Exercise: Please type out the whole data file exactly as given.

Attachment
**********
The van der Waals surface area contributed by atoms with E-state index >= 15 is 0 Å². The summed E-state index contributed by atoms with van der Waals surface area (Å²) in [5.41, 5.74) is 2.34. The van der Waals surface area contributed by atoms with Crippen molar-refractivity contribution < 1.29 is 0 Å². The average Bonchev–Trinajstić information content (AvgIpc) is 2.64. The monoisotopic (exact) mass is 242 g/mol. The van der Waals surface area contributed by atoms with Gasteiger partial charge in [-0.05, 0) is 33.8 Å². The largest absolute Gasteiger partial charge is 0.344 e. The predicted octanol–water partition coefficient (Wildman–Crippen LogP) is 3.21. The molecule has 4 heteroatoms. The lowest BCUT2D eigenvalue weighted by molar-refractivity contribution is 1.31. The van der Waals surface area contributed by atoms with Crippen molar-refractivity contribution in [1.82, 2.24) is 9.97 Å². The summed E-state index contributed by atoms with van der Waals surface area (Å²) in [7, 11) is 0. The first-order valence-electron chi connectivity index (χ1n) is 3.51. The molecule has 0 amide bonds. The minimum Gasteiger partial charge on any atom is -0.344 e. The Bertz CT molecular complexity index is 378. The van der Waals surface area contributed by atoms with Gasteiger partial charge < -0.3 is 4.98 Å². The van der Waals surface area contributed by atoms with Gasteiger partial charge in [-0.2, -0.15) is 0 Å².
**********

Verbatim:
The van der Waals surface area contributed by atoms with E-state index >= 15 is 0 Å². The summed E-state index contributed by atoms with van der Waals surface area (Å²) in [5.41, 5.74) is 2.34. The van der Waals surface area contributed by atoms with Crippen molar-refractivity contribution < 1.29 is 0 Å². The average Bonchev–Trinajstić information content (AvgIpc) is 2.64. The monoisotopic (exact) mass is 242 g/mol. The van der Waals surface area contributed by atoms with Gasteiger partial charge in [-0.05, 0) is 33.8 Å². The largest absolute Gasteiger partial charge is 0.344 e. The predicted octanol–water partition coefficient (Wildman–Crippen LogP) is 3.21. The molecule has 4 heteroatoms. The lowest BCUT2D eigenvalue weighted by molar-refractivity contribution is 1.31. The van der Waals surface area contributed by atoms with Crippen molar-refractivity contribution in [1.82, 2.24) is 9.97 Å². The summed E-state index contributed by atoms with van der Waals surface area (Å²) in [7, 11) is 0. The first-order valence-electron chi connectivity index (χ1n) is 3.51. The molecule has 0 amide bonds. The minimum Gasteiger partial charge on any atom is -0.344 e. The Bertz CT molecular complexity index is 378. The van der Waals surface area contributed by atoms with Gasteiger partial charge < -0.3 is 4.98 Å². The van der Waals surface area contributed by atoms with Gasteiger partial charge in [-0.2, -0.15) is 0 Å².